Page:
- Category: HIV Treatment
- Published on Friday, 30 March 2012 00:00
- Written by Liz Highleyman
Earlier this month the International Association of Physicians in AIDS Care (IAPAC) released new guidelines for improving entry into and retention in care for people with HIV, as well as optimizing adherence to antiretroviral therapy. The recommendations were published in the March 5, 2012, advance online edition of Annals of Internal Medicine to coincide with the 19th Conference on Retroviruses and Opportunistic Infections (CROI 2012) in Seattle.
The guidelines include recommendations in several areas including monitoring of and interventions to improve ART, adherence tools for patients, education and counseling, and health system and service delivery interventions.
The IAPAC panel covered the needs of several special populations including pregnant women, people with mental health and substance use issues, homeless and marginally housed people, incarcerated individuals, and children and adolescents.
"Over the last 15 years, we have made astounding progress in HIV treatment, resulting in longer and healthier lives for people living with HIV. Yet many people are unable to optimally benefit from these advances because of delayed diagnosis and multiple challenges to entering and staying in medical care," said panel co-chair Melanie Thompson in a press release issued by IAPAC. "Once receiving potent treatment for HIV, many struggle to take their drugs consistently. Unfortunately, missed doses and drug holidays lead to resistant virus and, often, to treatment failure. Ultimately, both individual and public health depend on helping patients to successfully negotiate all of the steps of this treatment cascade."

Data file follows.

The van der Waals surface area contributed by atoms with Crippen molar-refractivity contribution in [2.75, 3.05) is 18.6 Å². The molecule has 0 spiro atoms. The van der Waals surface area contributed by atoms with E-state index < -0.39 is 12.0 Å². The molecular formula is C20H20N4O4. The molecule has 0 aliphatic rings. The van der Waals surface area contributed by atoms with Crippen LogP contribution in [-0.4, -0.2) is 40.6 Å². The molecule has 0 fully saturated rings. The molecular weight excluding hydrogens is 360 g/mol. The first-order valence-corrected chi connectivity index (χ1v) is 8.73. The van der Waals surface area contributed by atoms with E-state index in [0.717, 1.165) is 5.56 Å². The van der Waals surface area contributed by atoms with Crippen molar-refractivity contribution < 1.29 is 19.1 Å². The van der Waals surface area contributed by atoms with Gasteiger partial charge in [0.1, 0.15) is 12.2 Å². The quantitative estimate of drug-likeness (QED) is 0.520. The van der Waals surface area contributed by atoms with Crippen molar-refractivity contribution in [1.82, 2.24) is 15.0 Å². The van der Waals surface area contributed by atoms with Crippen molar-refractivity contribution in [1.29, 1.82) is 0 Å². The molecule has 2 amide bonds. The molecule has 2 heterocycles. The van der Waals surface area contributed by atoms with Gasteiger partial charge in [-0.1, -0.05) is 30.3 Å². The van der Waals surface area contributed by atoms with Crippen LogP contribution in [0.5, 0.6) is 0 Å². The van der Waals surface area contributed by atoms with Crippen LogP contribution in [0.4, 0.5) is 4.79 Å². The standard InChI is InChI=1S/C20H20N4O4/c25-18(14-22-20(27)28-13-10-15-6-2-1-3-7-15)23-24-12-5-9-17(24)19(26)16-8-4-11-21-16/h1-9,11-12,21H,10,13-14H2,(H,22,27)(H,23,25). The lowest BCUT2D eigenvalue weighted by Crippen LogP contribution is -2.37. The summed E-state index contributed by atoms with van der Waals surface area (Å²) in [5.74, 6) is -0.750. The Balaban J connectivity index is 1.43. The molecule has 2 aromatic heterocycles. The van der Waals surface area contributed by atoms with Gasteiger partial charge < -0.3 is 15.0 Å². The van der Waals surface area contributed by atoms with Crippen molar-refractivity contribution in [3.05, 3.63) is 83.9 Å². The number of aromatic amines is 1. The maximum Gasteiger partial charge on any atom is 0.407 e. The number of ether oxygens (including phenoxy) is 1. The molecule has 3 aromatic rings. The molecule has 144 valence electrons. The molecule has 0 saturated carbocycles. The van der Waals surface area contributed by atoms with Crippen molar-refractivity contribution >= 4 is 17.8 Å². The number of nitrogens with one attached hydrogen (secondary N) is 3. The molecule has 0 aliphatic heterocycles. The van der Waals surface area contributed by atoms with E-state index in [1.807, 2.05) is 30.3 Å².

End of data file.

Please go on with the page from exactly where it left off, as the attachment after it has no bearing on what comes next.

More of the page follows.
The Centers for Disease Control and Prevention (CDC) recently reported that 69% of HIV positive persons in the U.S. enter care, 59% stay in care, and only 28% achieve and maintain undetectable HIV viral load.
"We have known for some time that much more attention is required to optimize the way in which HIV-positive patients are linked to and retained on HIV treatment so that they derive the full benefit of existing care, treatment, and support," said IAPAC President José Zuniga. "These guidelines are an important step in that direction."
One key element throughout the guidelines is the need for close monitoring and individualized care. For example, the panel advises that clinicians should ask patients about adherence and potential difficulties at each visit, rather than waiting until viral load goes up.
"As the global economy contracts, the identification and implementation of evidence-based strategies to maximize the individuals and societal benefits of HIV treatment will become increasingly important," the panel members concluded. "With proper research and resources, the tools are at hand for substantially decreasing -- and perhaps ending -- the global HIV epidemic."
A summary of the 37 recommendations is available as a PDF.
The free full text of the guidelines is available online here.
MA Thompson, MJ Mugavero, KR Amico, et al. Guidelines for Improving Entry Into and Retention in Care and Antiretroviral Adherence for Persons With HIV: Evidence-Based Recommendations From an International Association of Physicians in AIDS Care Panel. Annals of Internal Medicine. March 5, 2012 (Epub ahead of print).
International Association of Physicians in AIDS Care. IAPAC Guidelines Offer Recommendations to Optimize Entry into and Retention in HIV Care, and Treatment Adherence. Press release. March 5, 2012.